Stubbs’ image became the archetype for representations of kangaroos for decades – reproduced and refigured prolifically. It may not be anatomically perfect, but this is how Britain came to know the kangaroo.

    It is an emblem of the age of exploration at the historical threshold of the European occupation of Australia. Nothing was ever the same again.

    Here I’d like to explore some of the meetings between Europeans and Australiasian marsupials that preceded Cook’s visit. Read the rest of this entry »

    Specimen of the Week: Week 186

    By Tannis Davidson, on 4 May 2015

    Scary-Monkey-Week-NineSometimes a specimen can tell you a little. Sometimes it can tell you a lot. There has been much written on this blog about the perils and pitfalls of museum documentation. Sometimes there is no information with a specimen – no accession record, no acquisition information, no species name and (occasionally) no specimen. Objects get lost and misplaced. Historical records are incomplete or indecipherable. Specimen labels become separated from their object.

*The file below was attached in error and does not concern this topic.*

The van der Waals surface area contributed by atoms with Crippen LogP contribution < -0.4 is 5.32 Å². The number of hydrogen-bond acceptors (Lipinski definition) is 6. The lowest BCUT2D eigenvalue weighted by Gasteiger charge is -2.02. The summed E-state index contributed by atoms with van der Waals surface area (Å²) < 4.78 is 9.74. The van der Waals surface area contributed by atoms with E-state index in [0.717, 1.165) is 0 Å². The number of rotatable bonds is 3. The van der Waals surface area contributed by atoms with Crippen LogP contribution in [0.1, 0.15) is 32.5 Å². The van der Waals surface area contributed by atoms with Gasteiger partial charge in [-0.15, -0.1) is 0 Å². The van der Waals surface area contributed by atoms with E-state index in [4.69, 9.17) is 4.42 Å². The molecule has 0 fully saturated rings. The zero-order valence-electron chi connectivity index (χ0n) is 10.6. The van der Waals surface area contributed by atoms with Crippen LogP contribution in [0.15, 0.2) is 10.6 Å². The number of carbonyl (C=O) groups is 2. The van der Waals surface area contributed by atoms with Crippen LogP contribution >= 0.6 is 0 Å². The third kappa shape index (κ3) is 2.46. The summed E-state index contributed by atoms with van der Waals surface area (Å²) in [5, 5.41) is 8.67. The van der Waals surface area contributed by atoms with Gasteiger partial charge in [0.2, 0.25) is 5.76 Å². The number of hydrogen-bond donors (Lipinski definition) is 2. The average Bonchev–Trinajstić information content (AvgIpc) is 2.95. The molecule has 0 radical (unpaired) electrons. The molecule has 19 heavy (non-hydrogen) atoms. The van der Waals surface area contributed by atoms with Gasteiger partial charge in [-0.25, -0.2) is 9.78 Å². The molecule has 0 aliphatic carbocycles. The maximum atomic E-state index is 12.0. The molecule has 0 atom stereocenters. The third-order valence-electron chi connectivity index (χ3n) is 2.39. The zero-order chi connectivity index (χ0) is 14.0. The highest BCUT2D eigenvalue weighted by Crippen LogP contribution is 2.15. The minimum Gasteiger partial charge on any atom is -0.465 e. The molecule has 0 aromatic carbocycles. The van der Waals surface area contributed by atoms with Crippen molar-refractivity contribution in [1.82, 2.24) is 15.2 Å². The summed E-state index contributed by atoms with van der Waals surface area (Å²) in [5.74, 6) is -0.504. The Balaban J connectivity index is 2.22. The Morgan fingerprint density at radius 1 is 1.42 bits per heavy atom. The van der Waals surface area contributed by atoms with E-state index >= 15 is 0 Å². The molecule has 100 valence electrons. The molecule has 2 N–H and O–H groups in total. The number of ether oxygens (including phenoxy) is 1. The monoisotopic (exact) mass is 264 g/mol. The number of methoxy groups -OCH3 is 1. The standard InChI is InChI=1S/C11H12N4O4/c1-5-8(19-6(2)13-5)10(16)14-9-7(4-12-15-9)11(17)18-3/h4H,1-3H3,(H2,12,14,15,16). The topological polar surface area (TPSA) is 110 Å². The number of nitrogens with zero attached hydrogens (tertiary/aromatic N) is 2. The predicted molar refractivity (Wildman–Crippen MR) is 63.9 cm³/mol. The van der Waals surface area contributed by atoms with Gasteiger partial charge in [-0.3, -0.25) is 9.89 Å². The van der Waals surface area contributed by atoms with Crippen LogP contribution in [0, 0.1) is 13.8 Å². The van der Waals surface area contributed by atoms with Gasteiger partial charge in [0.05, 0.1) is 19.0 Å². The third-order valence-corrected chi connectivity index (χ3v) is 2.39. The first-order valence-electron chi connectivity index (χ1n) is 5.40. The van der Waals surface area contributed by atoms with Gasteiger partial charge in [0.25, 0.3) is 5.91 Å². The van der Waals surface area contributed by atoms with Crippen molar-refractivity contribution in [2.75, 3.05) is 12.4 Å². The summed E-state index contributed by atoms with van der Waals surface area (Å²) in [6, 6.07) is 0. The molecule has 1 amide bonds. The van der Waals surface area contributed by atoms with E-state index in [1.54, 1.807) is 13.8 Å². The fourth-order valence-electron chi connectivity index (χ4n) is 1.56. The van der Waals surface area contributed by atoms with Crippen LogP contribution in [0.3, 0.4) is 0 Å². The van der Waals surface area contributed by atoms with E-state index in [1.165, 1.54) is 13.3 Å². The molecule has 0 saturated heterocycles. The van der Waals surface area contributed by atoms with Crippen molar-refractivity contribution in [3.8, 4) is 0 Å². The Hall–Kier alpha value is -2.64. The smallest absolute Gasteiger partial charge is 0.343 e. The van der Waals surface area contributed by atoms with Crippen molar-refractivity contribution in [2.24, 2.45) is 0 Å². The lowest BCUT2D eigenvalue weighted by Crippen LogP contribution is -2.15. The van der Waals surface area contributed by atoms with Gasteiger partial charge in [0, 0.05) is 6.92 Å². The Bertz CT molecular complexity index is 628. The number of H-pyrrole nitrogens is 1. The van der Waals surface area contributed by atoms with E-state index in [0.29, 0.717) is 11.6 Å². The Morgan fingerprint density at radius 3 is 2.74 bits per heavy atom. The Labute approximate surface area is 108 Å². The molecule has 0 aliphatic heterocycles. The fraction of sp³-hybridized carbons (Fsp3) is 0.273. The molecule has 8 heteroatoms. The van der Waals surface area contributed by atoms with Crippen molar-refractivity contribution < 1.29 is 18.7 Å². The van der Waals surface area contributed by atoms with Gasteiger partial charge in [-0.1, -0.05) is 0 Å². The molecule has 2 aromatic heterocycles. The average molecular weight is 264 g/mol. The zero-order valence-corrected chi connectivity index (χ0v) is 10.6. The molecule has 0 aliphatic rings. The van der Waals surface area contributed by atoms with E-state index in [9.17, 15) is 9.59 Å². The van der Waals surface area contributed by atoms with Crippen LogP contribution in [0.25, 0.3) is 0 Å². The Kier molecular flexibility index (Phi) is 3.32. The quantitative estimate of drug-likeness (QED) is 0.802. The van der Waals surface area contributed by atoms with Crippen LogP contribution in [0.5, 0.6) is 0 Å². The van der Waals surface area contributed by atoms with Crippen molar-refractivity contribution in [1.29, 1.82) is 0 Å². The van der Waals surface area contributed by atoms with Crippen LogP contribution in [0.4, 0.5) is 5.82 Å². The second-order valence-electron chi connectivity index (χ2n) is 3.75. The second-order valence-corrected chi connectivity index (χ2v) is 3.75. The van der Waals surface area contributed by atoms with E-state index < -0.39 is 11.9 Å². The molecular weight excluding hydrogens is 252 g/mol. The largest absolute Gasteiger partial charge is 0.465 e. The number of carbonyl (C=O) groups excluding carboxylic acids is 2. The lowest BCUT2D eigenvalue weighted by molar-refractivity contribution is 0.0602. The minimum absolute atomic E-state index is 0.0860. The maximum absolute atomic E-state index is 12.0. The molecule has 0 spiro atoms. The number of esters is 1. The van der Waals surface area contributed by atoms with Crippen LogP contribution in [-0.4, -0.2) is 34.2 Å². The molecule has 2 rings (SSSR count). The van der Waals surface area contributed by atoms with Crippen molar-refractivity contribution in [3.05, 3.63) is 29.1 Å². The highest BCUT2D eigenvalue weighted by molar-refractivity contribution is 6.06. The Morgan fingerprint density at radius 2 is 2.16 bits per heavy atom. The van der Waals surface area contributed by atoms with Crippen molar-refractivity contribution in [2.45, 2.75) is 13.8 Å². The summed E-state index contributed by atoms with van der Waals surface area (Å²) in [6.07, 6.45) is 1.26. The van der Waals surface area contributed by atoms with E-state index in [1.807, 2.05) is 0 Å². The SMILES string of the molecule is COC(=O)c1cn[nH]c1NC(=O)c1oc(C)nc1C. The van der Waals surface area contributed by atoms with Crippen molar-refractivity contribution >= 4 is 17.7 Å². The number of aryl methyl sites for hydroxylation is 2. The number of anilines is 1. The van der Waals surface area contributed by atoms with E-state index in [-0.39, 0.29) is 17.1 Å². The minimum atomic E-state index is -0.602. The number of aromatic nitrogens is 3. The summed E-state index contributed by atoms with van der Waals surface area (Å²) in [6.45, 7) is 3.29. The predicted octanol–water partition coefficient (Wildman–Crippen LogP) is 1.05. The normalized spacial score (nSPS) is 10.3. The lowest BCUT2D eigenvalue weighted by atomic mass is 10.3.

Alternatively, some specimens may have (dare I say it) too much information which may include multiple numbers, several differing records, erroneous taxonomic information or questionable identifications.

    Caring for a collection entails many things but first and foremost is to identify the collection itself – through all possible means including the consolidation of any (and all) associated information. When luck prevails, one may find a scrap (literally) of information which ties it all together – a word or two which allows a specimen to be given a name, a record, a life!

    Recently while going through the bird drawers, I came across an unaccessioned skull and mandible together with its associated information (unclear object number, outdated taxonomic name) including a  small piece of paper with two words: “El Turco”. This week’s Specimen of the Week is…
    Read the rest of this entry »